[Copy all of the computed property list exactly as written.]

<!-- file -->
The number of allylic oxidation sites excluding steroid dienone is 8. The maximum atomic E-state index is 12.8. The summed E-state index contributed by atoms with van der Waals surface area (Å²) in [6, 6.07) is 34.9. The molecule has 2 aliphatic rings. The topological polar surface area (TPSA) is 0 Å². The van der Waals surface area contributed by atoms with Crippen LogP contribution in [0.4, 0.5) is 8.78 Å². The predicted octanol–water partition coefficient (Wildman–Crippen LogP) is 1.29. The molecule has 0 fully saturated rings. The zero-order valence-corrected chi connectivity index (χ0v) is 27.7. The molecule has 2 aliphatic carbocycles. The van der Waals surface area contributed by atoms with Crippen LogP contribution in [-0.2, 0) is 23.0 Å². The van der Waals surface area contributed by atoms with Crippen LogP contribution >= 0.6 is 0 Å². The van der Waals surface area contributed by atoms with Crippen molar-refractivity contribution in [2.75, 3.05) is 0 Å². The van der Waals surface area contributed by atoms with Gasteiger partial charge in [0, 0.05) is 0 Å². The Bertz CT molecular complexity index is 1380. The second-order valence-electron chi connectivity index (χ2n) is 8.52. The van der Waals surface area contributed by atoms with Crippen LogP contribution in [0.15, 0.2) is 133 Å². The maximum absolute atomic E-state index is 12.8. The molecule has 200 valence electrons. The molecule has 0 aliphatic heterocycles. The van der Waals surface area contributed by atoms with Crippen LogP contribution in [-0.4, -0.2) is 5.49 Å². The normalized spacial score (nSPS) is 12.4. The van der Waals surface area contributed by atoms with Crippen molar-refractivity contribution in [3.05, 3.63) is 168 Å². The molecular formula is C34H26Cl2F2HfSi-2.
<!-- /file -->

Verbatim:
The number of allylic oxidation sites excluding steroid dienone is 8. The maximum atomic E-state index is 12.8. The summed E-state index contributed by atoms with van der Waals surface area (Å²) in [6, 6.07) is 34.9. The molecule has 2 aliphatic rings. The topological polar surface area (TPSA) is 0 Å². The van der Waals surface area contributed by atoms with Crippen LogP contribution in [0.4, 0.5) is 8.78 Å². The predicted octanol–water partition coefficient (Wildman–Crippen LogP) is 1.29. The molecule has 0 fully saturated rings. The zero-order valence-corrected chi connectivity index (χ0v) is 27.7. The molecule has 2 aliphatic carbocycles. The van der Waals surface area contributed by atoms with Crippen LogP contribution in [-0.2, 0) is 23.0 Å². The van der Waals surface area contributed by atoms with Crippen LogP contribution >= 0.6 is 0 Å². The van der Waals surface area contributed by atoms with Crippen molar-refractivity contribution in [2.75, 3.05) is 0 Å². The van der Waals surface area contributed by atoms with Gasteiger partial charge in [0, 0.05) is 0 Å². The Bertz CT molecular complexity index is 1380. The second-order valence-electron chi connectivity index (χ2n) is 8.52. The van der Waals surface area contributed by atoms with Crippen LogP contribution in [0.15, 0.2) is 133 Å². The maximum absolute atomic E-state index is 12.8. The molecule has 200 valence electrons. The molecule has 0 aliphatic heterocycles. The van der Waals surface area contributed by atoms with Crippen LogP contribution in [-0.4, -0.2) is 5.49 Å². The normalized spacial score (nSPS) is 12.4. The van der Waals surface area contributed by atoms with Crippen molar-refractivity contribution in [3.05, 3.63) is 168 Å². The molecular formula is C34H26Cl2F2HfSi-2.